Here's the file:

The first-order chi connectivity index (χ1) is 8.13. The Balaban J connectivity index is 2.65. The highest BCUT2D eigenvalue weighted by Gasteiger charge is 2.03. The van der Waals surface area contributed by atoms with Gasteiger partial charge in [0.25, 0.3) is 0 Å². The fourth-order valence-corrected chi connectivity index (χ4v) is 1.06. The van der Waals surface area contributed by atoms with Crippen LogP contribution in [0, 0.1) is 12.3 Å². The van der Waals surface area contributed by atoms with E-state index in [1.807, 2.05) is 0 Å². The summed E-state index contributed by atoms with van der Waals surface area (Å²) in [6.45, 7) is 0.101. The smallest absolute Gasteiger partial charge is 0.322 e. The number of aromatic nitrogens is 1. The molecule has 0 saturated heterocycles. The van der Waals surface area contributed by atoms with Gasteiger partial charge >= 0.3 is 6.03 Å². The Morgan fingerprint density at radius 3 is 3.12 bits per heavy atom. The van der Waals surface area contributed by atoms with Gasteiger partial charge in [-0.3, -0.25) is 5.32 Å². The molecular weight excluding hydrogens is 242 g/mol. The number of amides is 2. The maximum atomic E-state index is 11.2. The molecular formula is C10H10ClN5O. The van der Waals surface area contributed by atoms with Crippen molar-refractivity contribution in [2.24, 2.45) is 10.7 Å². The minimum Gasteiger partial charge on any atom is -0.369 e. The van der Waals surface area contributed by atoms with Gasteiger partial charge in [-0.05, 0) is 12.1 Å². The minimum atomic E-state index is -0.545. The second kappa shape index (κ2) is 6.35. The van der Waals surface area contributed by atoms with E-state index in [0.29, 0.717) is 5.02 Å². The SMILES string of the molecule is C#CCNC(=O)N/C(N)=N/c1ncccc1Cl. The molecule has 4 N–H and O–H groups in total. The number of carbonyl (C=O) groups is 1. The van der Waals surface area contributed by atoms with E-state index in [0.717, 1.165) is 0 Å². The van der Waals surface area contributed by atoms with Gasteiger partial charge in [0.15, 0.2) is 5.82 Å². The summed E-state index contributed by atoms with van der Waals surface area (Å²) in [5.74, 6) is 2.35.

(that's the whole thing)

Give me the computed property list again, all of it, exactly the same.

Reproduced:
The first-order chi connectivity index (χ1) is 8.13. The Balaban J connectivity index is 2.65. The highest BCUT2D eigenvalue weighted by Gasteiger charge is 2.03. The van der Waals surface area contributed by atoms with Gasteiger partial charge in [0.25, 0.3) is 0 Å². The fourth-order valence-corrected chi connectivity index (χ4v) is 1.06. The van der Waals surface area contributed by atoms with Crippen LogP contribution in [0, 0.1) is 12.3 Å². The van der Waals surface area contributed by atoms with E-state index in [1.807, 2.05) is 0 Å². The summed E-state index contributed by atoms with van der Waals surface area (Å²) in [6.45, 7) is 0.101. The smallest absolute Gasteiger partial charge is 0.322 e. The number of aromatic nitrogens is 1. The molecule has 0 saturated heterocycles. The van der Waals surface area contributed by atoms with Gasteiger partial charge >= 0.3 is 6.03 Å². The Morgan fingerprint density at radius 3 is 3.12 bits per heavy atom. The van der Waals surface area contributed by atoms with Gasteiger partial charge in [-0.3, -0.25) is 5.32 Å². The molecular weight excluding hydrogens is 242 g/mol. The number of amides is 2. The maximum atomic E-state index is 11.2. The molecular formula is C10H10ClN5O. The van der Waals surface area contributed by atoms with Crippen molar-refractivity contribution in [2.24, 2.45) is 10.7 Å². The minimum Gasteiger partial charge on any atom is -0.369 e. The van der Waals surface area contributed by atoms with Gasteiger partial charge in [-0.05, 0) is 12.1 Å². The minimum atomic E-state index is -0.545. The second kappa shape index (κ2) is 6.35. The van der Waals surface area contributed by atoms with E-state index in [0.29, 0.717) is 5.02 Å². The SMILES string of the molecule is C#CCNC(=O)N/C(N)=N/c1ncccc1Cl. The molecule has 4 N–H and O–H groups in total. The number of carbonyl (C=O) groups is 1. The van der Waals surface area contributed by atoms with E-state index in [0.717, 1.165) is 0 Å². The van der Waals surface area contributed by atoms with Gasteiger partial charge in [0.15, 0.2) is 5.82 Å². The summed E-state index contributed by atoms with van der Waals surface area (Å²) in [5.74, 6) is 2.35.